It is judged in next S203 whether or not the quantity of the mixed gas “as” is equal to the target mixed gas quantity. If not in the relationship of the mixed gas “as” quantity=the target mixed gas quantity, the negative judgement is made, and the process proceeds to next S204. If judged in S203 to be in the relationship of the mixed gas “as” quantity=the target mixed gas quantity, the affirmative judgement is made, and this routine comes to an end.

In S204, as in S104, the mixed gas “as” quantity is controlled to become the target mixed gas quantity. However, the method of controlling the mixed gas “as” quantity differs depending on whether the OFF control or the ON control of the EGR device 88 is executed. Namely, in order to equalize the mixed gas “as” quantity to the target mixed gas quantity, it should be decided on whether the target mixed gas quantity can be attained by only the combustion gas of the combustion heater 17 or by involving the use of the EGR gas “e”. When the OFF control of the EGR device 88 is executed, the mixed gas “as” quantity is controlled by using only the combustion gas a2. When the ON control of the EGR device 88 is, the mixed gas “as” quantity is controlled by using both the combustion gas a2 and the EGR gas “e”.

<Operational Effect in Second Embodiment>

In the second embodiment, when the combustion heater 17 operates, the OFF control of the EGR device 88 is done, thus stopping the EGR device 88. The halt of the EGR device 88 implies that the EGR gas “e” is not introduced into the intake pipe 23. Consequently, the mixed gas “as” quantity is controlled to the target mixed gas quantity by using only the combustion gas a2. In this case, only the quantity of the exhaust gas emitted from the combustion heater 17 is sufficient to make the above control, and hence the necessity for controlling the EGR gas “e” quantity and an advancement of a fuel injection timing can be eliminated for controlling the mixed gas “as” quantity to the target mixed gas quantity. Thus, it is much easier to set the mixed gas quantity to the target mixed gas quantity. Hence, the decreases in NOx and in smoke can be facilitated. Further, when the smoke is reduced, a PM reduction can be more facilitated.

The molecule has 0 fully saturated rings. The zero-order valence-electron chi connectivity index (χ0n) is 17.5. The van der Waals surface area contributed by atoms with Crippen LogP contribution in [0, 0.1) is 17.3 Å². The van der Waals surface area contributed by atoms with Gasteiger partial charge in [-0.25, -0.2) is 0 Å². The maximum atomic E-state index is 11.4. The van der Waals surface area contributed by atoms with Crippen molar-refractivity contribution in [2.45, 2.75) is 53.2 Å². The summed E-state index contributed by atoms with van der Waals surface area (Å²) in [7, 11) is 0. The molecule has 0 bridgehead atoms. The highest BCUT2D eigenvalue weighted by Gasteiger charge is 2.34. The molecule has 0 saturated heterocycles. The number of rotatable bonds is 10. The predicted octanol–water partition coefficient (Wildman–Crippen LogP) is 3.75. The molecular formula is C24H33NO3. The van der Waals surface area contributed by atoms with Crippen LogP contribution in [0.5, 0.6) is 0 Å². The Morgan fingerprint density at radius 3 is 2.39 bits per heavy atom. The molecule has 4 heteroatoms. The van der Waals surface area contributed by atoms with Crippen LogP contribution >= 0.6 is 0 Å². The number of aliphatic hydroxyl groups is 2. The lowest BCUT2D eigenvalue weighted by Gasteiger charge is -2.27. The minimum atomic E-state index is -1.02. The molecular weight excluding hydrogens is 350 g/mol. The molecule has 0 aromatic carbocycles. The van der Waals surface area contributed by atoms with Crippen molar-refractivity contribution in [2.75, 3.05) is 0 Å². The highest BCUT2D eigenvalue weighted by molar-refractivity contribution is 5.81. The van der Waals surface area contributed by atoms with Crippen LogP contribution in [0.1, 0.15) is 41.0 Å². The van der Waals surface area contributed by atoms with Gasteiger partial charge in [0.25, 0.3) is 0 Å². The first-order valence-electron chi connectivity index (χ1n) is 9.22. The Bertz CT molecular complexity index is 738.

It is preferable that the operating state of the combustion heater 17 is detected by the unillustrated combustion gas temperature sensor. The combustion gas temperature sensor detects the operating state of the combustion heater 17, thereby making it feasible to easily regulate a force of flames in the combustion heater 17, namely, the temperature of the combustion gas emitted from the combustion heater 17. A quantity of generation of the combustion gas a2 becomes larger as the temperature of the combustion gas becomes higher. However, even if there is the large generation quantity of the combustion gas a2, the mixed gas “as” quantity can be regulated to the target mixed gas quantity by controlling only the combustion gas a2, thereby facilitating the setting to the target mixed gas quantity.

As described above, the internal combustion engine having the combustion heater according to the present invention is constructed such that the combustion heater is provided in the intake system, the combustion gas emitted by the combustion heater is guided to the intake passageway, the engine related elements are warmed up by the combustion heat held by the combustion gas, thereby speeding up the warm-up of the internal combustion engine and enhancing the performance of the car room heater provided in the vehicle mounted with the internal combustion engine. The thus constructed internal combustion engine includes the EGR device and the recirculation exhaust gas quantity control device for controlling the quantity of the exhaust gas recirculated by the EGR device in accordance with the introduction quantity of the combustion gas into the intake passageway. It is, therefore, possible to prevent the air/fuel ratio from becoming rich and to restrain the smoke from being produced even when the EGR device is combined with the internal combustion engine having the combustion heater of the type introducing the combustion gas into the intake system.

The many features and advantages of the invention are apparent from the detailed specification and, thus, it is intended by the appended claims to cover all such features and advantages of the invention which fall within the true spirit and scope of the invention. Further, since numerous modifications and changes will readily occur to those skilled in the art, it is not desired to limit the invention to the exact construction and operation illustrated and described, and accordingly all suitable modifications and equivalents may be resorted to, falling within the scope of the invention.

Patent Citations
Cited PatentFiling datePublication dateApplicantTitle
US2290300Jan 8, 1940Jul 21, 1942Stewart Warner CorpAutomobile heater
US3526214Feb 24, 1969Sep 1, 1970Cummins Engine Co IncCompression ignition engine with combustion aid